Radiology nursing, also referred to as cardiac catheterization lab nursing, involves providing patient support and care while undergoing diagnosis in environments that involve radiation imaging, like ultrasonography, radiation oncology, or magnetic resonance. A rapidly-expanding and exciting area, radiology nursing appeals to a wide variety of nurses because of the many different areas.
Radiology nurses must be competent in specialized areas, while still providing physical and emotional care to patients. Radiology nurses work in many areas and deal with patients of all ages, from young children to the elderly. It requires diagnosing any problems, interpreting the issue, and then following up to see how treatment has produced the desired results. A fairly new field of nursing, working with oncology or cancer patients is common in radiology nursing.
Radiology nursing includes angiography units, where nurses care for critical patients and have to understand new and changing equipment and medications. The main responsibilities in angiography are to prepare and monitor patients and document findings for each procedure, as well as assist the radiologist during procedures. Performing conscious sedation on patients in the event of an ultrasound or CAT scan-assisted procedure can be a challenge to nurses, as this is becoming a popular alternative to surgery. MRI and CT (Cat) scans require a radiology nurse to be skilled and knowledgeable in easing the worries of concerned parents as well as performing conscious sedation. CT/MRI nursing, which serves both inpatients and outpatients both adult and pediatric, is a very busy section of radiology nursing. Here, the nurse screens for potential contraindications to contrast, inserts IVs, and monitors patients during injection of contrast.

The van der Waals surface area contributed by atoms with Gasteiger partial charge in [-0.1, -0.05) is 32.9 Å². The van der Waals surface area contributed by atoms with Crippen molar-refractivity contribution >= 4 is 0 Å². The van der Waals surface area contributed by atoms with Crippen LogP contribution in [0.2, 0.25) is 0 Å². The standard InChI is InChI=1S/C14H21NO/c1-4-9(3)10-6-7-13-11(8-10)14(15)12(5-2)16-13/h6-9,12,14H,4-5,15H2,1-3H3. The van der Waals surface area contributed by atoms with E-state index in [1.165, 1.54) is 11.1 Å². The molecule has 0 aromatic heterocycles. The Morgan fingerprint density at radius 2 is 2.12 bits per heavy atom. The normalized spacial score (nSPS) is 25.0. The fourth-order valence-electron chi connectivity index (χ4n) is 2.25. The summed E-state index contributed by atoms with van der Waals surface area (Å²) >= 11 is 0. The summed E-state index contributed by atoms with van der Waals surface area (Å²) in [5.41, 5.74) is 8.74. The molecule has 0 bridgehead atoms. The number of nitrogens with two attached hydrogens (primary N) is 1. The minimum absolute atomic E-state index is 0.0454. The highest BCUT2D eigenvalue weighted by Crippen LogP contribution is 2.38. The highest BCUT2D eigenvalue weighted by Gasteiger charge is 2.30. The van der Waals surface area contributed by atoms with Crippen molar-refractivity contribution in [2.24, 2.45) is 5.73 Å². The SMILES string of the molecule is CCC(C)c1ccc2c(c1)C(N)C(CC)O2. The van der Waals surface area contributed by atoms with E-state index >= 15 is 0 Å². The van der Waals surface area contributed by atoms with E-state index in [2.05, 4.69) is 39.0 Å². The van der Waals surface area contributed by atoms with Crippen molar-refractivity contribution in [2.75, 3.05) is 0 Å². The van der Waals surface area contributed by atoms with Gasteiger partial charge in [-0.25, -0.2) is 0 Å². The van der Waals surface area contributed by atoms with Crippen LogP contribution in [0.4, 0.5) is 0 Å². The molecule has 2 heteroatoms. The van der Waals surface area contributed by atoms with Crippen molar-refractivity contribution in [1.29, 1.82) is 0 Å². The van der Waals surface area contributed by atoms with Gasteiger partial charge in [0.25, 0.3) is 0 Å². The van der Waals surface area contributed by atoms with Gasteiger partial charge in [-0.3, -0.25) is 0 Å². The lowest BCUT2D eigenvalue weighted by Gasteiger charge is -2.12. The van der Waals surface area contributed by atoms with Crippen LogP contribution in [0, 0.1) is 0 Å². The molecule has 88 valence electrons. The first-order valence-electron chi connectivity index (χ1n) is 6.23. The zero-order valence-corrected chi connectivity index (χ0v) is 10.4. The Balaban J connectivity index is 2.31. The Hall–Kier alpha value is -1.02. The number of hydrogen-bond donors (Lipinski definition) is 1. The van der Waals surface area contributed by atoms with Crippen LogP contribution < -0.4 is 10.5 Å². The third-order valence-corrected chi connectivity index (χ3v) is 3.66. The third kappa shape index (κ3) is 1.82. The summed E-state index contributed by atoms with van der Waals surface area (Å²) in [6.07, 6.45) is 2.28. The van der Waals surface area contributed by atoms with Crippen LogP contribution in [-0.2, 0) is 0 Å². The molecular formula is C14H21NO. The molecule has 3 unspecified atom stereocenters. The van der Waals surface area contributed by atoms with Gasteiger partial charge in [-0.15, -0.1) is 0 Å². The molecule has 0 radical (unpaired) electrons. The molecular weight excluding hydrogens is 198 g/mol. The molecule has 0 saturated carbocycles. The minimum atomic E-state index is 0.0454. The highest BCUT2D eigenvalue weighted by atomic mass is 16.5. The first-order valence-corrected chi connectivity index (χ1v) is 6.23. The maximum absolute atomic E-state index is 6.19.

Radiology nursing also involves ultrasounds, sedation, PET scans, nuclear medicine, and fluoroscopy. In these roles radiology nurses are mainly supportive, inserting difficult IVs, assessing and monitoring patients, caring for sedated pediatric patients, and performing IV insertions, bladder catheterizations, and contrast administrations.
To become involved in radiology nursing, you will need an advanced nursing degree. The University of Phoenix offers the following online nursing degree programs:
» Bachelor of Science in Nursing (Click for more info)
» Master of Science in Nursing (Click for more info)
» Or see online LPN to BSN, RN to BSN, or general nursing programs